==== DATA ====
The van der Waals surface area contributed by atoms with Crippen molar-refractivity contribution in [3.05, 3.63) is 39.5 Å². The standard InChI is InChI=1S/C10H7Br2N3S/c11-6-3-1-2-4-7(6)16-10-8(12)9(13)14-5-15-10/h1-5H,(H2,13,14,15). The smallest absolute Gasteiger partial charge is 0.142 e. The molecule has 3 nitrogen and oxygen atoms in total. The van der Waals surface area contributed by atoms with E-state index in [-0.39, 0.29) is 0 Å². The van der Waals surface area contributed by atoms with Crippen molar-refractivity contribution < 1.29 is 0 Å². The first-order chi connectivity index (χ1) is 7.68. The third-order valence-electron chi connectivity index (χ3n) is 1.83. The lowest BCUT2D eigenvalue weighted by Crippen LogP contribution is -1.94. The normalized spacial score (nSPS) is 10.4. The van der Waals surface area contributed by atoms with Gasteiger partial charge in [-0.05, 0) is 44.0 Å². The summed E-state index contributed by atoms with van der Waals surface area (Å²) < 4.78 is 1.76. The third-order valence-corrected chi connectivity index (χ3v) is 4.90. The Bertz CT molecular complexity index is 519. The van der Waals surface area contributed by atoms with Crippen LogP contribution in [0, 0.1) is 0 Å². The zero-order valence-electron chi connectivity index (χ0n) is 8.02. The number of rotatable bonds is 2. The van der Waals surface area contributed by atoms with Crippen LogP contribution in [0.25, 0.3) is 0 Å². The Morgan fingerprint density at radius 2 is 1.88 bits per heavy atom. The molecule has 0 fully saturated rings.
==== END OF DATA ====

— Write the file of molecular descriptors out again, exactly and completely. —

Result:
The van der Waals surface area contributed by atoms with Crippen molar-refractivity contribution in [3.05, 3.63) is 39.5 Å². The standard InChI is InChI=1S/C10H7Br2N3S/c11-6-3-1-2-4-7(6)16-10-8(12)9(13)14-5-15-10/h1-5H,(H2,13,14,15). The smallest absolute Gasteiger partial charge is 0.142 e. The molecule has 3 nitrogen and oxygen atoms in total. The van der Waals surface area contributed by atoms with E-state index in [-0.39, 0.29) is 0 Å². The van der Waals surface area contributed by atoms with Crippen molar-refractivity contribution < 1.29 is 0 Å². The first-order chi connectivity index (χ1) is 7.68. The third-order valence-electron chi connectivity index (χ3n) is 1.83. The lowest BCUT2D eigenvalue weighted by Crippen LogP contribution is -1.94. The normalized spacial score (nSPS) is 10.4. The van der Waals surface area contributed by atoms with Gasteiger partial charge in [-0.05, 0) is 44.0 Å². The summed E-state index contributed by atoms with van der Waals surface area (Å²) < 4.78 is 1.76. The third-order valence-corrected chi connectivity index (χ3v) is 4.90. The Bertz CT molecular complexity index is 519. The van der Waals surface area contributed by atoms with Crippen LogP contribution in [0, 0.1) is 0 Å². The zero-order valence-electron chi connectivity index (χ0n) is 8.02. The number of rotatable bonds is 2. The van der Waals surface area contributed by atoms with Crippen LogP contribution in [0.25, 0.3) is 0 Å². The Morgan fingerprint density at radius 2 is 1.88 bits per heavy atom. The molecule has 0 fully saturated rings.